V

WHETHER AN UNRULY MASS GATHERING OF TWENTY EMPLOYEES, LASTING FOR MORE THAN AN HOUR DURING OFFICE HOURS, INSIDE OFFICE PREMISES AND WITHIN A UNIT TASKED TO HEAR AN ADMINISTRATIVE CASE, TO PROTEST THE PROHIBITION AGAINST THE APPEARANCE OF THEIR LEADER AS COUNSEL IN THE SAID ADMINISTRATIVE CASE, FALLS WITHIN THE PURVIEW OF THE CONSTITUTIONAL GUARANTEE TO FREEDOM OF EXPRESSION AND PEACEFUL ASSEMBLY.

VI

WHETHER THE CONCERTED ABANDONMENT OF EMPLOYEES OF THEIR POSTS FOR MORE THAN AN HOUR TO HOLD AN UNRULY PROTEST INSIDE OFFICE PREMISES ONLY CONSTITUTES THE ADMINISTRATIVE OFFENSE OF VIOLATION OF REASONABLE OFFICE RULES AND REGULATIONS.9

The Court finds no merit in the petition.

Petitioners primarily question the probative value accorded to respondents' letters of explanation in response to the memorandum of the GSIS-IU Manager.  The respondents never filed their answers to the formal charges. The petitioners argue that there being no answers, the allegations in the formal charges that they filed should have been deemed admitted pursuant to Section 11, Rule 8 of the Rules of Court which provides:

SECTION 11. Allegations not specifically denied deemed admitted.-- Material averment in the complaint, other than those as to the amount of liquidated damages, shall be deemed admitted when not specifically denied.  Allegations of usury in a complaint to recover usurious interest are deemed admitted if not denied specifically and under oath.

According to the petitioners, this rule is applicable to the case at bench pursuant to Rule 1, Section 4 of the Rules of Court which reads:

SECTION 4.  In what cases not applicable. - These Rules shall not apply to election cases, land registration, cadastral, naturalization and insolvency proceedings, and other cases not herein provided for, except by analogy or in a suppletory character and whenever practicable and convenient. (underscoring supplied)

The Court does not subscribe to the argument of the petitioners. Petitioners' own rules, Rule XI, Section 4 of the GSIS' Amended Policy and Procedural Guidelines No. 178-04, specifically provides:

If the respondent fails to file his Answer within five (5) working days from receipt of the Formal Charge for the supporting evidence, when requested, he shall be considered to have waived his right to file an answer and the PGM or the Board of Trustees, in proper cases, shall render judgment, as may be warranted by the facts and evidence submitted by the prosecution.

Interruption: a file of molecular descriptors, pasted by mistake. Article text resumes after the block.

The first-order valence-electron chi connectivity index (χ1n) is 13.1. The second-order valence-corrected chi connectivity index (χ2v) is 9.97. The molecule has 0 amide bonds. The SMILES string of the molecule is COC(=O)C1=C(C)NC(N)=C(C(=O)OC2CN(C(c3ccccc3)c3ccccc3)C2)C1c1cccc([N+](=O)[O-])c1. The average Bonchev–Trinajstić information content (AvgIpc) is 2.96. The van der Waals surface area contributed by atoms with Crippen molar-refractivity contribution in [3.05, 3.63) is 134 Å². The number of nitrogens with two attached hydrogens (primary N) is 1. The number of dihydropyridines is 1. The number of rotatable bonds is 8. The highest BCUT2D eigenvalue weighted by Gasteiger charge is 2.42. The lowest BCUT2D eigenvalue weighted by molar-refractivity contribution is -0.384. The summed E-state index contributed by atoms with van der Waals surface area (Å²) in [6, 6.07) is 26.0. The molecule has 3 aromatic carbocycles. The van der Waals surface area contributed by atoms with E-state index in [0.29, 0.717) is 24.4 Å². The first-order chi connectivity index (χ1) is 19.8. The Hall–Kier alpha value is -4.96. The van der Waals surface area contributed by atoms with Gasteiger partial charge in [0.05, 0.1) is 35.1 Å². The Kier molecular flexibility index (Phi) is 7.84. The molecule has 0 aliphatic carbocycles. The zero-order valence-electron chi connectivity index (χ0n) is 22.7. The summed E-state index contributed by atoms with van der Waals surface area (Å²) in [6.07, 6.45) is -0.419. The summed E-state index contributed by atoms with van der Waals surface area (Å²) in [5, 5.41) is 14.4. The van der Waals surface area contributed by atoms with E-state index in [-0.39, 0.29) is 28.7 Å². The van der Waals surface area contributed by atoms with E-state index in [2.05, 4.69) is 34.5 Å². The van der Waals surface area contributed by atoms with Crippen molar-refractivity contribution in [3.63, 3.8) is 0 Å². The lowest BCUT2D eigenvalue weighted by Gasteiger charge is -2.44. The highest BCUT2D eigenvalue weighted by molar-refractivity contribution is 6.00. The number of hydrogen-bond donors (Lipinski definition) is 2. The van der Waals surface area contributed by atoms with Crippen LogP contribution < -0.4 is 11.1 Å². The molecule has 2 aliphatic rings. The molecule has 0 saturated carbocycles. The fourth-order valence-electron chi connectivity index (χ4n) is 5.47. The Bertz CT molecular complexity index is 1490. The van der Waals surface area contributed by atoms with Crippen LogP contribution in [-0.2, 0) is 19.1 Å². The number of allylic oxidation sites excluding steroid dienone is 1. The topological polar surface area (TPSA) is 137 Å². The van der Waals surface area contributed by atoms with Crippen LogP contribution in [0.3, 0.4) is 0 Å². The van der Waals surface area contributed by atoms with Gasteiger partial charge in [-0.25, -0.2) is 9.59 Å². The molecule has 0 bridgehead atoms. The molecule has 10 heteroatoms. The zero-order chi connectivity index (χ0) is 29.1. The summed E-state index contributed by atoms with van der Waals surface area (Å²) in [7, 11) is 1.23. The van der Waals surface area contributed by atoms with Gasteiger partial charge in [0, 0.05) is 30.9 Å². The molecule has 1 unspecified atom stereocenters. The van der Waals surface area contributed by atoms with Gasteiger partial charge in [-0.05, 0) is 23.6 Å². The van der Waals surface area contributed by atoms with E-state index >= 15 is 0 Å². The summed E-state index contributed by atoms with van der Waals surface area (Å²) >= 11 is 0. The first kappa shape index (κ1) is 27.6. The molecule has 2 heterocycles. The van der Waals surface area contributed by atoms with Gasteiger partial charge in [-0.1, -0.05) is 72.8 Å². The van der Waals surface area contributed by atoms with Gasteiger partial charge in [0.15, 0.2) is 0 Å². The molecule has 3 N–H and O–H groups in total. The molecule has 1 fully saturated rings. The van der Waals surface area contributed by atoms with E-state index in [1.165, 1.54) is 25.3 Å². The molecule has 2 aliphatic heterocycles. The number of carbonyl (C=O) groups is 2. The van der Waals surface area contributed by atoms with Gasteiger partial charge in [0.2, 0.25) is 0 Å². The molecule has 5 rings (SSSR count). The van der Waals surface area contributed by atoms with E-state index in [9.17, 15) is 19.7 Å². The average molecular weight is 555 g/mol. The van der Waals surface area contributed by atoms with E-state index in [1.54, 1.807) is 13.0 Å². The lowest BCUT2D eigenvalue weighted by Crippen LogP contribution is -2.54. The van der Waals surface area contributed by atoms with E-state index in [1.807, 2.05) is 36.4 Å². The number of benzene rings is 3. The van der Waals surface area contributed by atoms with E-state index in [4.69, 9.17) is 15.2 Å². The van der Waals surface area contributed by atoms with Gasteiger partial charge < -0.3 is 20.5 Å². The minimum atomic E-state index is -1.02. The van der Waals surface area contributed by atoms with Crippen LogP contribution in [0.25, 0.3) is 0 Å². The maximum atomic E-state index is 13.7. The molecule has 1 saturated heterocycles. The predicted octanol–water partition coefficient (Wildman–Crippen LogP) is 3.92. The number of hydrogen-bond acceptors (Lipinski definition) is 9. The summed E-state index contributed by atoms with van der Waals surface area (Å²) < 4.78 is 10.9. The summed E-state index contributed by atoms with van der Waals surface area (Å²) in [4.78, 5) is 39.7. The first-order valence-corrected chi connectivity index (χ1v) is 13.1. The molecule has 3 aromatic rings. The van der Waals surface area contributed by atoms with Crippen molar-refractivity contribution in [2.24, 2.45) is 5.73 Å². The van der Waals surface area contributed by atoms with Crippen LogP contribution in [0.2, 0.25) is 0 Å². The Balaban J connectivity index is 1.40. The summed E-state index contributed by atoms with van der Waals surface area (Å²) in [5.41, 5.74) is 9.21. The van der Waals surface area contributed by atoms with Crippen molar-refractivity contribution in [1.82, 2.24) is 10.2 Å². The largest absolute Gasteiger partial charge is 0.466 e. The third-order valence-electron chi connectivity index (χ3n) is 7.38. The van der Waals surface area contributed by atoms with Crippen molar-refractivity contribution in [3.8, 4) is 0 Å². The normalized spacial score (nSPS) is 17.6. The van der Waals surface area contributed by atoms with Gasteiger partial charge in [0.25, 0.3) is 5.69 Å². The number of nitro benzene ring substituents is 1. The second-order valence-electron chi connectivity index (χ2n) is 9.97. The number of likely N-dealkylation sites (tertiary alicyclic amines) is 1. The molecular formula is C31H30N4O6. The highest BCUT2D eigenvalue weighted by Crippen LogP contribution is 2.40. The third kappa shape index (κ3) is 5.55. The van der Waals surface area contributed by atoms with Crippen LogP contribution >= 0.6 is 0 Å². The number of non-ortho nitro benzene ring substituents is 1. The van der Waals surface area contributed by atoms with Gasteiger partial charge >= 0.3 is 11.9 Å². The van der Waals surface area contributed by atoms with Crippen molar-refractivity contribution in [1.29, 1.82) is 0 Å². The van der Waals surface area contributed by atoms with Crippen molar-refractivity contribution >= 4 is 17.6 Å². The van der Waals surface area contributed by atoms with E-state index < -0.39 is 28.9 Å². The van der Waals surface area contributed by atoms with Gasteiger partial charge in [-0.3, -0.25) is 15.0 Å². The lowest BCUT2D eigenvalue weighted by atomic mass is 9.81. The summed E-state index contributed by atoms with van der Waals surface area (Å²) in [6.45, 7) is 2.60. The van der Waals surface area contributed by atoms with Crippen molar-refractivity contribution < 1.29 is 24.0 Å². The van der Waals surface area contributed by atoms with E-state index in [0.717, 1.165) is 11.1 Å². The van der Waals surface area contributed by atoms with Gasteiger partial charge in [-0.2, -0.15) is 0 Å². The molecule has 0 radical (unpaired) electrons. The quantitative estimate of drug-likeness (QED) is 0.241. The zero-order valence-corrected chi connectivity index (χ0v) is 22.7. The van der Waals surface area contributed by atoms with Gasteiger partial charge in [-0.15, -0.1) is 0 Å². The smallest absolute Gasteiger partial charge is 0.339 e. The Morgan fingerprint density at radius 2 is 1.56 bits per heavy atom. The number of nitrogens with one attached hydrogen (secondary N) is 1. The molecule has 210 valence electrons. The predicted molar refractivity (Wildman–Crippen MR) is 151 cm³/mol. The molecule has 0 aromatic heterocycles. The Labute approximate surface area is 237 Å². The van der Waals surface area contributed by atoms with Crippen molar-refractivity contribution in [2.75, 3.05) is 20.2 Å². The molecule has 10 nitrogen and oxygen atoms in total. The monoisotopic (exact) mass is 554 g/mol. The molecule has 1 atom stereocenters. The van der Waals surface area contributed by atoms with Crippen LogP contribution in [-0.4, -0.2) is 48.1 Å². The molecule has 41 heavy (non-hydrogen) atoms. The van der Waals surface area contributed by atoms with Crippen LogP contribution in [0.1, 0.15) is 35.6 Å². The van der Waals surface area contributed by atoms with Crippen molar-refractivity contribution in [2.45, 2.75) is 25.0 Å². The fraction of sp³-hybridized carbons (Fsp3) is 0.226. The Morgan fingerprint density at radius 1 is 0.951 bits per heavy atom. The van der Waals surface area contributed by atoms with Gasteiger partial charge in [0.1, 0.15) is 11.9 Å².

A perusal of said section readily discloses that the failure of a respondent to file an answer merely translates to a waiver of "his right to file an answer." There is nothing in the rule that says that the charges are deemed admitted.  It has not done away with the burden of the complainant to prove the charges with clear and convincing evidence.

It is true that Section 4 of the Rules of Court provides that the rules can be applied in a "suppletory character." Suppletory is defined as "supplying deficiencies."10  It means that the provisions in the Rules of Court will be made to apply only where there is an insufficiency in the applicable rule.  There is, however, no such deficiency as the rules of the GSIS are explicit in case of failure to file the required answer.  What is clearly stated there is that GSIS may "render judgment as may be warranted by the facts and evidence submitted by the prosecution."

Even granting that Rule 8, Section 11 of the Rules of Court finds application in this case, petitioners must remember that there remain averments that are not deemed admitted by the failure to deny the same.  Among them are immaterial allegations and incorrect conclusions drawn from facts set out in the complaint.11  Thus, even if respondents failed to file their answer, it does not mean that all averments found in the complaint will be considered as true and correct in their entirety, and that the forthcoming decision will be rendered in favor of the petitioners.  We must not forget that even in administrative proceedings, it is still the complainant, or in this case the petitioners, who have the burden of proving, with substantial evidence, the allegations in the complaint or in the formal charges.12

A perusal of the decisions of the CA and of the CSC will reveal that the case was resolved against petitioners based, not on the absence of respondents' evidence, but on the weakness of that of the petitioners.  Thus, the CA wrote: